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Sprint's $29 hotspot vs Froyo 2.2 native hotspot

Discussion in 'Android Devices' started by nbm400, May 20, 2010.

  1. nbm400

    nbm400 Member
    Thread Starter

    Any guesses on how is Sprint going to deal with the hotspot charge once it becomes native to the OS?

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  2. KiLo11

    KiLo11 Well-Known Member

    they can easily remove that feature
  3. Roman G.

    Roman G. No-Posting Probation

    Just a theory here, but I keep thinking that the 10 fee has something to do with release of Froyo and the hotspot feature.

    But yes they can easily remove it as well!
  4. KiLo11

    KiLo11 Well-Known Member

    no froyo wont be released for a while and why charge $10 now and $29 on top of that all for hotspot
  5. Aridon

    Aridon Well-Known Member

    Root and it won't matter what sprint does.
  6. 80s_kid

    80s_kid Well-Known Member

    very true. i would never pay that extra $30.
  7. mrk

    mrk Android Enthusiast

    Sprint has said (with regard to this issue) that there policy is not to block apps (y helo thar, shot at att). Don't worry about it.
  8. Roman G.

    Roman G. No-Posting Probation

    I don't have any idea, thats what I am trying to figure out, but again it's just my theory:D
  9. Aragorn

    Aragorn Well-Known Member

  10. aliveon2legs

    aliveon2legs Android Enthusiast

    Will I be able to root it and install Froyo with Sense?
  11. KiLo11

    KiLo11 Well-Known Member

    well when froyo is released with sense by htc then yeh it will have sense but u have to wait first htc to add sense to it first
  12. aliveon2legs

    aliveon2legs Android Enthusiast

    If Sense is as good as I get the impression it is, then I can wait a few extra weeks to root. But I've really never used Android and I've never used Sense, so I don't know.
    Tallest65 and hookem12387 like this.
  13. septro

    septro Well-Known Member

    It will undoubtedly be blocked by Sprint. THere is no way they will allow a free app that allows for mobile hotspot to compete with a paid app they provide for the same functionality.

    Will this matter if you root your device and tether anyway without paying the $30 fee? Sprint hasn't been known to be dickish but they could put in detection to identify pc's connecting via the phone and stick you with the $30 charge.

    All you need to do is connect with a browser not readily avail on the EVO, like Firefox or Safari on your tethered PC - it's trivial to identify that in an HTTP user-agent header.
  14. Aragorn

    Aragorn Well-Known Member

    In order to identify the user-agent string Sprint would have to do deep packet inspection on the data coming out the phone. DPI is where the carrier actually looks at the contents of the data packet and not simply where it's going.

    DPI has been a bit of a third rail for ISPs. Everyone that has been proven to be doing it has faced some serious backlash from consumers and regulators. It goes against the concept of net neutrality which the FCC is looking to enforce (we'll see if they actually have the authority to do so).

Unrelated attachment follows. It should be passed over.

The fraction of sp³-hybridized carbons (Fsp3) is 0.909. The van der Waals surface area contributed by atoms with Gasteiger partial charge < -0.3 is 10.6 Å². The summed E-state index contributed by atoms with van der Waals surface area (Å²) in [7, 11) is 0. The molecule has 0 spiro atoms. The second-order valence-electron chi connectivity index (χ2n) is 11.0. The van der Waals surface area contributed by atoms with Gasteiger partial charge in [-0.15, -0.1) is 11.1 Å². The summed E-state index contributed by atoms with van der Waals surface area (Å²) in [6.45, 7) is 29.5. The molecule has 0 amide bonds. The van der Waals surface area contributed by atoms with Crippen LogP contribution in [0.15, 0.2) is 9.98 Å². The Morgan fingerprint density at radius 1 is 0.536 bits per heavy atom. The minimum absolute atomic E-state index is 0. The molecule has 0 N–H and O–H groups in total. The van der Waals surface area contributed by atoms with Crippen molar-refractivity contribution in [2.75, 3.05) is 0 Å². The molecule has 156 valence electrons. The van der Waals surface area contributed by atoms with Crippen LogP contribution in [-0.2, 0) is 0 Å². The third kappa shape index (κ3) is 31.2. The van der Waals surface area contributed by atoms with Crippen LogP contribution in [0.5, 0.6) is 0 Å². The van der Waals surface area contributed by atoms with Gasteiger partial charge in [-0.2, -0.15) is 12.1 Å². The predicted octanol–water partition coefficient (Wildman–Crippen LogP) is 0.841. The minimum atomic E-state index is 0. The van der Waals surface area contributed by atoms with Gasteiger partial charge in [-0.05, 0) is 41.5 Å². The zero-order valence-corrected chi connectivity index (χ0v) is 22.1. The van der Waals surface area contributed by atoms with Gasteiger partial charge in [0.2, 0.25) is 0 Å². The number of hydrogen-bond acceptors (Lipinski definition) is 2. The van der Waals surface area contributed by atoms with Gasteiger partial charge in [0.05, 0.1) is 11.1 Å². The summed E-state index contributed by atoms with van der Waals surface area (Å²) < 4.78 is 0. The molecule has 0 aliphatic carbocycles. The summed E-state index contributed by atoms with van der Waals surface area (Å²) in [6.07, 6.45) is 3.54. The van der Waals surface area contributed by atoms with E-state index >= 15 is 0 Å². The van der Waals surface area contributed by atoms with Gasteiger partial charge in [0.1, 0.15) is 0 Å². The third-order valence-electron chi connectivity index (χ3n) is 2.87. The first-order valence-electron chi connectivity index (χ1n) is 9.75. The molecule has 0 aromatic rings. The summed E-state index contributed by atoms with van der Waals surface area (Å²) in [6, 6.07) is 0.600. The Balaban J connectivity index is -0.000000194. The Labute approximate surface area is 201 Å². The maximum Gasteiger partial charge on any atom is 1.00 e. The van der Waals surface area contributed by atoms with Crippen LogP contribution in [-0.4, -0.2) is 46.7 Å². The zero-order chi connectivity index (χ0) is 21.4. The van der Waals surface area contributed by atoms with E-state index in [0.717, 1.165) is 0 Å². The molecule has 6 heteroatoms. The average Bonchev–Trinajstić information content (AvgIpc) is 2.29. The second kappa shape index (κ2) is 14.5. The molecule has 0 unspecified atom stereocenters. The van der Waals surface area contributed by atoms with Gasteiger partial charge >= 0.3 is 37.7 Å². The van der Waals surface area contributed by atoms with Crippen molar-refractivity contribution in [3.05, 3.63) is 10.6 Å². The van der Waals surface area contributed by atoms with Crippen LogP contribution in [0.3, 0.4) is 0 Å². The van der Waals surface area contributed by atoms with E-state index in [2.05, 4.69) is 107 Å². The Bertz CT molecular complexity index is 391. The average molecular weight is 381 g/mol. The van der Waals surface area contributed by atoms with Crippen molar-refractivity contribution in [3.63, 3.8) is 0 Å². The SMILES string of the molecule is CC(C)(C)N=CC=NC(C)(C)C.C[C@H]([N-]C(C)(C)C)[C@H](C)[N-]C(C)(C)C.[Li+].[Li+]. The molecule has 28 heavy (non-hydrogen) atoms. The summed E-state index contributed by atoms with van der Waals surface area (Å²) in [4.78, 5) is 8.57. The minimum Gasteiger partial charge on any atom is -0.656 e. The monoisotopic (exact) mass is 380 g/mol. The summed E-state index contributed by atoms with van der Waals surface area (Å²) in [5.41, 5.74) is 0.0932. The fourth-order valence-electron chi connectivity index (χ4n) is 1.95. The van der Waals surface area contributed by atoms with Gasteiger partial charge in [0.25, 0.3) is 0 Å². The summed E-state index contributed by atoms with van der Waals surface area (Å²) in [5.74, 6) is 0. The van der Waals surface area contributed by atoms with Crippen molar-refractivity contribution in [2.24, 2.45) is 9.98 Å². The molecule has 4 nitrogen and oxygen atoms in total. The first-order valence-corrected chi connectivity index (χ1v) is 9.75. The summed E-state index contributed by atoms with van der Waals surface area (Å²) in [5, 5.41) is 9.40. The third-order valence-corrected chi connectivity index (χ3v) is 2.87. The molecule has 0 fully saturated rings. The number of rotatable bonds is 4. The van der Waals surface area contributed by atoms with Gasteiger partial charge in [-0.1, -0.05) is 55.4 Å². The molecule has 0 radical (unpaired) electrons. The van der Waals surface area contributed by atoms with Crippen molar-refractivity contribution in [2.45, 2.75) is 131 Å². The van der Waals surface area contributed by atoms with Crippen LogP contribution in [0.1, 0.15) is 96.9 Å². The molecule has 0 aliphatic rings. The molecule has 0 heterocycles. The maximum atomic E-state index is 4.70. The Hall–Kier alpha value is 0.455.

So, to me, it seems like Sprint would be risking some serious anger, resentment and possible hassles with federal regulators if they start doing DPI. It doesn't seem worth it to try and stop the few people who are going to root their phones and get around the $29 hotspot fee.
  15. justlookin

    justlookin Newbie

  16. Aragorn

    Aragorn Well-Known Member

    Be careful about the context here. Note that the original story is from TechCrunch. If you look at the original story you get a much more nuanced explanation about the monitoring.
  17. sikclown

    sikclown Android Expert

    Yeah my money is on Sprint disabling the built in hotspot on Froyo just as they have disabled tethering on their smart phones for a long time. However they will not block a downloadable app
  18. dsa1971

    dsa1971 Newbie

    IMO it would be reasonable for Sprint to disable this feature. I wouldn't want them to make a habit of disabling android features but I would not be upset if they disable tethering. What about the PDANet application? Can that still be used?
  19. Aragorn

    Aragorn Well-Known Member

    Look at MrK's post 3 above yours.
  20. GeneralPatton

    GeneralPatton Well-Known Member

    I suspect once you root your EVO and download a hotspot app, you will be good to go and bypass the $30/mo charge.

    The reason I say this is, because, not many phone buyers actually look into the phone so far as to root it. Most users don't even know what rooting is, so for Sprint to use resources (and money) to find the people who do root to get free hotspot on their phone will more than likely cost Sprint just as much money as it would if those people were paying monthly for it.

    .. This is my opinion, and once a few people do successfully root their EVO 4G's and are able to be a mobile hotspot without paying, I will follow right behind them and do the same.
  21. I think I know what Sprint's play here is. They've been very careful to tout that the $30 charge is to remove the cap. I have a hunch that when 2.2 comes along, they'll keep the $30 charge for uncapped usage but allow tethering with a strict 5GB cap.
  22. sikclown

    sikclown Android Expert

    The 10.00 premium addresses the data cap
  23. Aragorn

    Aragorn Well-Known Member

    The $29/month hotspot charge isn't what removes the 5GB cap. The $10 Premium Service charge is what does that.
  24. carry on

HTC EVO 4G Forum

The HTC EVO 4G release date was June 2010. Features and Specs include a 4.3" inch screen, 8MP camera, 512GB RAM, Snapdragon S1 processor, and 1500mAh battery.

June 2010
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